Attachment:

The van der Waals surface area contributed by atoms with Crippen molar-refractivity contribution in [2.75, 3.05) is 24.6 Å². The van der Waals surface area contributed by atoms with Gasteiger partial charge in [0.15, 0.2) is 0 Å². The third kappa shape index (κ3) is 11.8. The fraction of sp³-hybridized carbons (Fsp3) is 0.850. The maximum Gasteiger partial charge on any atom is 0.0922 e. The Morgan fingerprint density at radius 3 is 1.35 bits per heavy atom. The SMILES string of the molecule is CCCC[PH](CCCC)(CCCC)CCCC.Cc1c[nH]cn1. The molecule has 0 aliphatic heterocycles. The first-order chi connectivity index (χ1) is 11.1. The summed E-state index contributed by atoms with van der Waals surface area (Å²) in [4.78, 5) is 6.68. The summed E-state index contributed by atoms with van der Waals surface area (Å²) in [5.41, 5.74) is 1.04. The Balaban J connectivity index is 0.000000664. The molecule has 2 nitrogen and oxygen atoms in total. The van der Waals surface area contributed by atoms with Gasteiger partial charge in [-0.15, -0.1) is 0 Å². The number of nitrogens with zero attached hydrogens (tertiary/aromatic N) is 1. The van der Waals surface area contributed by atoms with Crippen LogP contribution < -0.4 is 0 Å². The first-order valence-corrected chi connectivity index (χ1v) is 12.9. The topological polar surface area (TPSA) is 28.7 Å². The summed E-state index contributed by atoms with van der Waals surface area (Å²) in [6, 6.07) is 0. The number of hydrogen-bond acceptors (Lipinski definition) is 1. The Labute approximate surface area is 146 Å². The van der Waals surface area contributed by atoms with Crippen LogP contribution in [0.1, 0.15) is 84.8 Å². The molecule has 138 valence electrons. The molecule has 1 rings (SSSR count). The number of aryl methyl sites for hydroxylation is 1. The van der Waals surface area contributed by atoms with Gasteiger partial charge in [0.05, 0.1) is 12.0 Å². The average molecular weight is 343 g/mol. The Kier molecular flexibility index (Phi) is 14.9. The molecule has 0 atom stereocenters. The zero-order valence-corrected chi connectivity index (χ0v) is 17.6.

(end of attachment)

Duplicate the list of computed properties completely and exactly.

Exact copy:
The van der Waals surface area contributed by atoms with Crippen molar-refractivity contribution in [2.75, 3.05) is 24.6 Å². The van der Waals surface area contributed by atoms with Gasteiger partial charge in [0.15, 0.2) is 0 Å². The third kappa shape index (κ3) is 11.8. The fraction of sp³-hybridized carbons (Fsp3) is 0.850. The maximum Gasteiger partial charge on any atom is 0.0922 e. The Morgan fingerprint density at radius 3 is 1.35 bits per heavy atom. The SMILES string of the molecule is CCCC[PH](CCCC)(CCCC)CCCC.Cc1c[nH]cn1. The molecule has 0 aliphatic heterocycles. The first-order chi connectivity index (χ1) is 11.1. The summed E-state index contributed by atoms with van der Waals surface area (Å²) in [4.78, 5) is 6.68. The summed E-state index contributed by atoms with van der Waals surface area (Å²) in [5.41, 5.74) is 1.04. The Balaban J connectivity index is 0.000000664. The molecule has 2 nitrogen and oxygen atoms in total. The van der Waals surface area contributed by atoms with Gasteiger partial charge in [-0.15, -0.1) is 0 Å². The number of nitrogens with zero attached hydrogens (tertiary/aromatic N) is 1. The van der Waals surface area contributed by atoms with Crippen LogP contribution < -0.4 is 0 Å². The first-order valence-corrected chi connectivity index (χ1v) is 12.9. The topological polar surface area (TPSA) is 28.7 Å². The summed E-state index contributed by atoms with van der Waals surface area (Å²) in [6, 6.07) is 0. The number of hydrogen-bond acceptors (Lipinski definition) is 1. The Labute approximate surface area is 146 Å². The van der Waals surface area contributed by atoms with Crippen LogP contribution in [0.1, 0.15) is 84.8 Å². The molecule has 138 valence electrons. The molecule has 1 rings (SSSR count). The number of aryl methyl sites for hydroxylation is 1. The van der Waals surface area contributed by atoms with Gasteiger partial charge in [0.05, 0.1) is 12.0 Å². The average molecular weight is 343 g/mol. The Kier molecular flexibility index (Phi) is 14.9. The molecule has 0 atom stereocenters. The zero-order valence-corrected chi connectivity index (χ0v) is 17.6.